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Sunday April 18, 2010
By EDDIE CHUA Pictures by WAN MOHIZAN WAN HUSSEIN, MUHAMMAD SHAHRIL ROSLI and CHARLES MARIASOOSAY firstname.lastname@example.org
As food goes, nasi kandar is just a meal of rice and some side dishes. What makes it special is the delicious curries poured over the rice. Sunday Metro reveals some of the best places to go for a memorable experience of nasi kandar.
IT has been around for almost a century and its origins can be traced to Indian Muslim food peddlers in Penang.
Nasi kandar, it is said, got its name from the rod these peddlers balanced on their shoulder to carry baskets of their goods, one suspended from each end of the rod.
Although the original nasi kandar peddlers have disappeared from Penang streets, their tasty food continues to be enjoyed as stalls at coffee shops and even 24-hour restaurants have taken over. Moreover, these outlets are now sprouting up nationwide so those who have tasted nasi kandar need not go far for their fix.
Basically, the curries and side dishes such as chicken kapitan, chicken rose, beef rendang, chicken briyani and mutton kurma remain the same. This is because the businesses are mainly family-run enterprises that are passed down from one generation to the next, with each generation continuing the tradition of their predecessor.
Actually, most of the dishes are staples in Malaysian homes. What distinguishes nasi kandar from them is the spicy gravy poured over the rice. This, as well as the delicious side dishes usually prepared using closely-guarded family recipes, is the secret behind the nasi kandar. In the more popular places, and especially those that are not opened all day, long queues are normal as customers wait to be served. In Penang, there is a stall where there is always a long but orderly line of customers queueing up for their food that it is called Nasi Kandar Beratur. And in Ipoh, the nasi kandar in one particular shop is said to be so addictive that it is called nasi ganja.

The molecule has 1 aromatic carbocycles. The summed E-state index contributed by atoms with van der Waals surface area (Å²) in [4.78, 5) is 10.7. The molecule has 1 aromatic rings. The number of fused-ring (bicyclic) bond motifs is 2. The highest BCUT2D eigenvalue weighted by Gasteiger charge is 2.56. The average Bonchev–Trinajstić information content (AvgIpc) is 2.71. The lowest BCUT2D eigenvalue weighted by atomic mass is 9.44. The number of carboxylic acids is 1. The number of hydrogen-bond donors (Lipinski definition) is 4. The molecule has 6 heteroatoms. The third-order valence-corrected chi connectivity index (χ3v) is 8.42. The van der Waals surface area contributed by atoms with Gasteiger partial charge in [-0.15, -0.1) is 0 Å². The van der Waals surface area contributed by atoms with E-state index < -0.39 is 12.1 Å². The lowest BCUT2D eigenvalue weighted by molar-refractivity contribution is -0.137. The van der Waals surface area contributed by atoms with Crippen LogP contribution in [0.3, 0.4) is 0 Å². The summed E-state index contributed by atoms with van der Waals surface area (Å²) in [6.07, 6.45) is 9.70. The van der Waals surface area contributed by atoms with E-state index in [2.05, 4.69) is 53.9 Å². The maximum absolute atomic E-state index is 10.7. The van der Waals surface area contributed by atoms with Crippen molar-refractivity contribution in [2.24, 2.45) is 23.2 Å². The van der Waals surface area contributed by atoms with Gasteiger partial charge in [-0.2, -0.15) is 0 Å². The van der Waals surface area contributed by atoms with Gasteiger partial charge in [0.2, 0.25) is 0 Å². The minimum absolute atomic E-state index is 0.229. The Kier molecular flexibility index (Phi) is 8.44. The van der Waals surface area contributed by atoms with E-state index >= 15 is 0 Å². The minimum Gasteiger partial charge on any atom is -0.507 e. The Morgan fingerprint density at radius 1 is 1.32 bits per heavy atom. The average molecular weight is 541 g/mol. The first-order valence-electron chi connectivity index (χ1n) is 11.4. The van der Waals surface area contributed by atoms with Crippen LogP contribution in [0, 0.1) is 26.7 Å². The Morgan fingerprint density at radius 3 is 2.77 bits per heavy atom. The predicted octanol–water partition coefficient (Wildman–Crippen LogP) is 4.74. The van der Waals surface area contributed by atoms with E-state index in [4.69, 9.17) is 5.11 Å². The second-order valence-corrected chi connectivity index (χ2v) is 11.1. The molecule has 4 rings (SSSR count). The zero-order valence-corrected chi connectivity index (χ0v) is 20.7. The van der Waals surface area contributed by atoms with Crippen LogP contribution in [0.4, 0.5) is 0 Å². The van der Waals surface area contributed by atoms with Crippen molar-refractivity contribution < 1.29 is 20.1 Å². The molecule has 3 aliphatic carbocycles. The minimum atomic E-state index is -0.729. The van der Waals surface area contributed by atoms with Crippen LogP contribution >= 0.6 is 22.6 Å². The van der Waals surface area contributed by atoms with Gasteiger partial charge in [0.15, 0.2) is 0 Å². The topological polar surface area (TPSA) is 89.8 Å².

Exactly what are in these dishes that keep customers going back for more, none of the operators are telling. All we can do is highlight some of the places where nasi kandar has been tried and found to be lip-smackingly good.
And, of course, we should start where it all began – in Penang.
Nasi Kandar Beratur, near Masjid Kapitan Keling lane
Tucked snugly between the Masjid Kapitan Keling lane and a row of pre-war shoplots, this popular stall comes alive only after 10pm daily.
This stall has such a huge following that people would queue up for almost an hour just to get their meals.
And like all the nasi kandar stalls in Penang, it serves almost all the dishes that can be found in other similar outlets.
The specialities here are fish curry and chicken rose, which both have a rich and distinctive aftertaste.
Its mutton kurma is also very popular. Made with a blend of spices that has been the family’s recipe for 65 years, the mutton gravy has a “kick” to it.
The beef rendang is another must-have.